- Man transitioning to woman killed herself in Cape City Jail in June; news comes from architect's pitch in Kansas (2/15/18)2
- Cape Girardeau businessman proposes redevelopment project; seeks taxing district to fund improvements (2/17/18)12
- Charges filed in Sunday murder; suspects in custody (2/14/18)2
- University Foundation to honor Talberts as Friends of the University (2/13/18)2
- TJ's Burgers, Wings & Pizza expands with dining area in Fruitland (2/16/18)
- Major case squad activated to investigate shooting death in Cape (2/13/18)
- Lovebirds for 80 years give advice: Trust, patience and 'Tell 'em you love 'em' (2/14/18)2
- Jackson schools to install artificial turf on football, soccer fields (2/14/18)
- Pence gets it right in response to attack on Christian faith (2/17/18)2
- Area restaurants plan for those observing Lent on Valentine's Day (2/12/18)
Use precautions with raw eggs in any recipe
To the editor;
In the Recipe Swap for Feb. 13, there may be some confusion on one of the recipes. If a person read the whole column, it did state that raw eggs are dangerous, but the recipe gave the option of using six raw eggs. Pasteurized egg products would be all right to use without cooking, but the USDA and the American Egg Board do not recommend consuming eggs that have not been pasteurized or heated to a temperature of 160 degrees.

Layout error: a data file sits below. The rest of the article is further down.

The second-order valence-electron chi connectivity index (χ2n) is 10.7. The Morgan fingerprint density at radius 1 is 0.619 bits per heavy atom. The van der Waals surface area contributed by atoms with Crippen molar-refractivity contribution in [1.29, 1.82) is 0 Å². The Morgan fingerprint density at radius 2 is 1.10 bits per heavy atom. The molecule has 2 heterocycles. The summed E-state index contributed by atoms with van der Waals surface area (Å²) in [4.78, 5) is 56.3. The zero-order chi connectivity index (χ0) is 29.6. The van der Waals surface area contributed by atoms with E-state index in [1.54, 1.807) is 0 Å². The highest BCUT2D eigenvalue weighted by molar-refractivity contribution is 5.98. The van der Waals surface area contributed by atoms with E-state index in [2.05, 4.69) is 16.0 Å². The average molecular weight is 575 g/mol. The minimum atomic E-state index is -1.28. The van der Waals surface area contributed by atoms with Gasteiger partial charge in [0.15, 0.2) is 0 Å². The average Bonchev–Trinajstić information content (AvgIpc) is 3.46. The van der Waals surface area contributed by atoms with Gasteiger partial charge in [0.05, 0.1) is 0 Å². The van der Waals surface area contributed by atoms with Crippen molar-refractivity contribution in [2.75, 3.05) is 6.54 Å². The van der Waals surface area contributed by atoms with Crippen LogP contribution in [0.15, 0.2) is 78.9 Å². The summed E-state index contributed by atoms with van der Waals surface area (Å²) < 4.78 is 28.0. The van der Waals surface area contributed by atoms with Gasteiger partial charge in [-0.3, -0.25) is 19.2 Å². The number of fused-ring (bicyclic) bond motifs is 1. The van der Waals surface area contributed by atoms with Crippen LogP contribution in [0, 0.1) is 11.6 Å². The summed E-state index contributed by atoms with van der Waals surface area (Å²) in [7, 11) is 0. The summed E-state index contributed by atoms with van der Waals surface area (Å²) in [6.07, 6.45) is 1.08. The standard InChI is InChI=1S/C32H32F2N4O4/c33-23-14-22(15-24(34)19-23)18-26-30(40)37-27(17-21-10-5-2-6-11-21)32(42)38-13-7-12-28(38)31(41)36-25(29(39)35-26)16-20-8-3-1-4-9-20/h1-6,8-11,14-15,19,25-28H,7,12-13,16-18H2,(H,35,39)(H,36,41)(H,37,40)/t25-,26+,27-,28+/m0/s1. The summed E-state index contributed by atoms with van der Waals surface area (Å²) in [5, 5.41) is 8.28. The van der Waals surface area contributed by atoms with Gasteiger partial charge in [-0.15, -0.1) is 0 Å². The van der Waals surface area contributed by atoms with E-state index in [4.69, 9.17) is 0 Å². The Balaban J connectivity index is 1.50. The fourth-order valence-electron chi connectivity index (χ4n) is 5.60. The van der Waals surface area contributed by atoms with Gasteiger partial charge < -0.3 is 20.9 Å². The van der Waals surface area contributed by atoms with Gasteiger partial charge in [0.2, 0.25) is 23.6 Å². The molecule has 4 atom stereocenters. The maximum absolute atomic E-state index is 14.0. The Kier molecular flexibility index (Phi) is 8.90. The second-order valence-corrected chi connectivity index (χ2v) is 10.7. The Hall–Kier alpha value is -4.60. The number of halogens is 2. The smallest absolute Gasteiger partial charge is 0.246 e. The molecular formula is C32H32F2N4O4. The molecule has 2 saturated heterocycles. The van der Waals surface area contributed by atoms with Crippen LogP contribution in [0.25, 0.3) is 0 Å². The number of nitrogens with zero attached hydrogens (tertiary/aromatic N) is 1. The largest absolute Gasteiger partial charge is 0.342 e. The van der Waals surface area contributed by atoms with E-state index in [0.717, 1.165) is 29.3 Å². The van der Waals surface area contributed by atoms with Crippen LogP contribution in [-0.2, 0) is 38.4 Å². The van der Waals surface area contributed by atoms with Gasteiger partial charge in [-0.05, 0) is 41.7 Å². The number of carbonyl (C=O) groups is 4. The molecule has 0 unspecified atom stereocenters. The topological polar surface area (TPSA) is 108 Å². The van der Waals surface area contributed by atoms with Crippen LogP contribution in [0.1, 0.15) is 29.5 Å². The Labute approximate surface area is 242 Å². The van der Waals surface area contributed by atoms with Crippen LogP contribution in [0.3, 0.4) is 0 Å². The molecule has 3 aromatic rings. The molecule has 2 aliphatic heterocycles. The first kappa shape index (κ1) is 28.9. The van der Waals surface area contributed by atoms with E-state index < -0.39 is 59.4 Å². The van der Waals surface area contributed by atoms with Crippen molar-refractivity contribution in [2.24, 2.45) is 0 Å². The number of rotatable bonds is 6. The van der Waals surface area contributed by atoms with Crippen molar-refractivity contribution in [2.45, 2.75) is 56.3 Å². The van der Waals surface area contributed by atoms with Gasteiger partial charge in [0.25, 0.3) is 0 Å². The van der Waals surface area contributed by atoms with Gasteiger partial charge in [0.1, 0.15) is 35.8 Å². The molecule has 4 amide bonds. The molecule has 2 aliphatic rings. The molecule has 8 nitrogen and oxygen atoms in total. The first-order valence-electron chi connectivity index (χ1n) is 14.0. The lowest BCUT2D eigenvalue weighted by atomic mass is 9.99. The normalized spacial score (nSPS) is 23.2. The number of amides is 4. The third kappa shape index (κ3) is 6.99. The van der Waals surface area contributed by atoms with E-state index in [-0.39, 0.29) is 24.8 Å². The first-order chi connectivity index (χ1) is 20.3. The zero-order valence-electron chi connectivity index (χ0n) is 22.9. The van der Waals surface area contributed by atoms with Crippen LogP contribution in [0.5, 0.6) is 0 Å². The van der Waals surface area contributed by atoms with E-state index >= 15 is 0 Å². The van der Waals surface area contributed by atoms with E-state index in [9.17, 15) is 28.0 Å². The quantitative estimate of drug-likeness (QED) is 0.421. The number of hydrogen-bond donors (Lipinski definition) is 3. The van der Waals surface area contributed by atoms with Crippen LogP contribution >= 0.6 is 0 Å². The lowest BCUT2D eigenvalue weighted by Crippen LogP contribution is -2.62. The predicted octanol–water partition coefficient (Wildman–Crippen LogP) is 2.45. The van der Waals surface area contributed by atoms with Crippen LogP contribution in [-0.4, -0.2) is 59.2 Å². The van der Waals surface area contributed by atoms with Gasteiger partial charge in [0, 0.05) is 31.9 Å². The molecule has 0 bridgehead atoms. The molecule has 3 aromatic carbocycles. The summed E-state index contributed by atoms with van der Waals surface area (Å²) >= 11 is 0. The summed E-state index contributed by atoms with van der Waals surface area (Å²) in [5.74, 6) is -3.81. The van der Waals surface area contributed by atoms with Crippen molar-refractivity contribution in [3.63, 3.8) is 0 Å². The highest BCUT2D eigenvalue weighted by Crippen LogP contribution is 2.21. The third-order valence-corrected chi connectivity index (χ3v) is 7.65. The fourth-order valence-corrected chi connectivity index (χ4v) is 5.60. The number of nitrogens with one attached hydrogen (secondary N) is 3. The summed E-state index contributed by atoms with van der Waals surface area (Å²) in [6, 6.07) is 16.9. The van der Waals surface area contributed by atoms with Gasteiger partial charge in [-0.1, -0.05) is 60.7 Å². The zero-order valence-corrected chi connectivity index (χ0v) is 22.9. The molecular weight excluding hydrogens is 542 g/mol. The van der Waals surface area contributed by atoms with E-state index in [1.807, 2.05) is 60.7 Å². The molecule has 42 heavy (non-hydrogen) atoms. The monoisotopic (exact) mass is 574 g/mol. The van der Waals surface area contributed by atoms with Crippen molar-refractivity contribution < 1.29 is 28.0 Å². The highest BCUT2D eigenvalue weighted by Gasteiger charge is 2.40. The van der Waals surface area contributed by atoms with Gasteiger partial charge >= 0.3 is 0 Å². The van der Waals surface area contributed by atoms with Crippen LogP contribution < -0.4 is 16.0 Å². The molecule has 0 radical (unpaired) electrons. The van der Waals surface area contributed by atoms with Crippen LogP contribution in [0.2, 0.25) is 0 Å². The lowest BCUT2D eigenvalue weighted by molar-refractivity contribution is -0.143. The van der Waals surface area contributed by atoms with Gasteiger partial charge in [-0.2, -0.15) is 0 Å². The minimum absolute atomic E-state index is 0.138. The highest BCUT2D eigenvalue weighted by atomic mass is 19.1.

The use of raw eggs could lead to illness from the salmonella microorganism. This could pose a serious or possibly fatal threat.
To reduce the risk, the eggs, sugar and condensed milk could be beaten together, and then carefully heated to a temperature of 160 degrees, stirring constantly over low heat or in a double boiler. The heated mixture will coat a metal spoon when it has reached that temperature. Cool the mixture in the refrigerator, then continue by adding the other ingredients.
This means of heating the eggs, milk and sugar can be used for any of the older ice cream recipes that use raw eggs.
University of Missouri